“A pharmaceutical composition that includes a combination of two active ingredients (here: leflunomide and teriflunomide) is rendered obvious by the prior art when a person skilled in the art, who before the date of priority could have produced a mono-product (here: with the active ingredient leflunomide) using instructions rendered obvious by the prior art, would have obtained a product thereby which would convert by a chemical reaction during the conventional storage period into the combination of said two active ingredients.”

The FCJ expressly emphasized in the decision that if it had come to a different conclusion, namely that even the use of a leflunomide mono-product according to the teaching of the prior art would result in an infringement of said claim, this “would unjustifiably restrict the freedom of competitors to make use of the state of the art”.

As a consequence, all claims were held to be invalid and the patent was revoked for lack of inventive step.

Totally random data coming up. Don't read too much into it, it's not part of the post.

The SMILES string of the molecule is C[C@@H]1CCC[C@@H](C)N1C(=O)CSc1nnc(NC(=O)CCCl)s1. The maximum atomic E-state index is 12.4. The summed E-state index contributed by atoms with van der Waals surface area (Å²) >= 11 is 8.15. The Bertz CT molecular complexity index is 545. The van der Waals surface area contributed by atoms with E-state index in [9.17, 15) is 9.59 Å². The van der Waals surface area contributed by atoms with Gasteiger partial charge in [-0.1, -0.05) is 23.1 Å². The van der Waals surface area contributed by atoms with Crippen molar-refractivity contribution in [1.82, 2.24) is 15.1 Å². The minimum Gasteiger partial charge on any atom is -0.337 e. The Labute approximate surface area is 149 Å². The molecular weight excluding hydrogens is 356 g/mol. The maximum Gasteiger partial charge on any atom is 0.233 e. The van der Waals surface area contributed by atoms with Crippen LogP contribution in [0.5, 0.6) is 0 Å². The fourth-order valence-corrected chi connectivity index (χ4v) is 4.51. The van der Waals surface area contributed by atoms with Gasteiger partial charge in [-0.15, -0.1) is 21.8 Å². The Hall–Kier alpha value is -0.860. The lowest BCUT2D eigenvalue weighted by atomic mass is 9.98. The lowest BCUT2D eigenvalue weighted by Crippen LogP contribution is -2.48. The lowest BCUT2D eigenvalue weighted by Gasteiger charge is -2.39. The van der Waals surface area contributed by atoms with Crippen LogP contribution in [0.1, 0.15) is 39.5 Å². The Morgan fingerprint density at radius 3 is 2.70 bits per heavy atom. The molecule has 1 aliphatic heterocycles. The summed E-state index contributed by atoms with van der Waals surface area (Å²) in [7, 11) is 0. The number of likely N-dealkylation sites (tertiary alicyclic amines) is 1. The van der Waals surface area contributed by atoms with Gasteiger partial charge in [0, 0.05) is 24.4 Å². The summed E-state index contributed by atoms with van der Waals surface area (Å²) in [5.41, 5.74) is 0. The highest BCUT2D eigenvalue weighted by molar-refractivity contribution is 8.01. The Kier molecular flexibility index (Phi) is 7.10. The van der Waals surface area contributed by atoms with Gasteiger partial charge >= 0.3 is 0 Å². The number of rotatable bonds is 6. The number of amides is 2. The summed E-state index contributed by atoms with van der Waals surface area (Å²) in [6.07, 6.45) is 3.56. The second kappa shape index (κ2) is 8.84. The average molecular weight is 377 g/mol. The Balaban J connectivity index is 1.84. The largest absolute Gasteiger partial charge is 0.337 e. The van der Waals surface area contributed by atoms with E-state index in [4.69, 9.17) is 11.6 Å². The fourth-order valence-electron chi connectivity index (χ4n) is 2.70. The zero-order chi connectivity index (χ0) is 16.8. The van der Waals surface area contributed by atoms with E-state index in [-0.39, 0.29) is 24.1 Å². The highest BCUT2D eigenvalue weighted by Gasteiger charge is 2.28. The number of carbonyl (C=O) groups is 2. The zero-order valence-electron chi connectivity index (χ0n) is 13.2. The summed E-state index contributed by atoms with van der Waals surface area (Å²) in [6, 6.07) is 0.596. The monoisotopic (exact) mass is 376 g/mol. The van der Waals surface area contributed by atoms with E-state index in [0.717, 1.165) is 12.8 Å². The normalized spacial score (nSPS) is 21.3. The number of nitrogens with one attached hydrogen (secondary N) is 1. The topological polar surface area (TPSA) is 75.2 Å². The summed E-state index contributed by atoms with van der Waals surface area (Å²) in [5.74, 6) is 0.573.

This case once more highlights the peculiarities of the bifurcated German patent system. For a more detailed review, please see Kröger/Bausch, “Leflunomide – Or: The Risky Life of a Generic Manufacturer in Germany”, in Patents & Licensing, April 2013, p. 34 et seq.
Bernd Kröger/Thorsten Bausch


To make sure you do not miss out on regular updates from the Kluwer Patent Blog, please subscribe here.

Kluwer IP Law

The 2022 Future Ready Lawyer survey showed that 79% of lawyers think that the importance of legal technology will increase for next year. With Kluwer IP Law you can navigate the increasingly global practice of IP law with specialized, local and cross-border information and tools from every preferred location. Are you, as an IP professional, ready for the future?

Learn how Kluwer IP Law can support you.

Kluwer IP Law
This page as PDF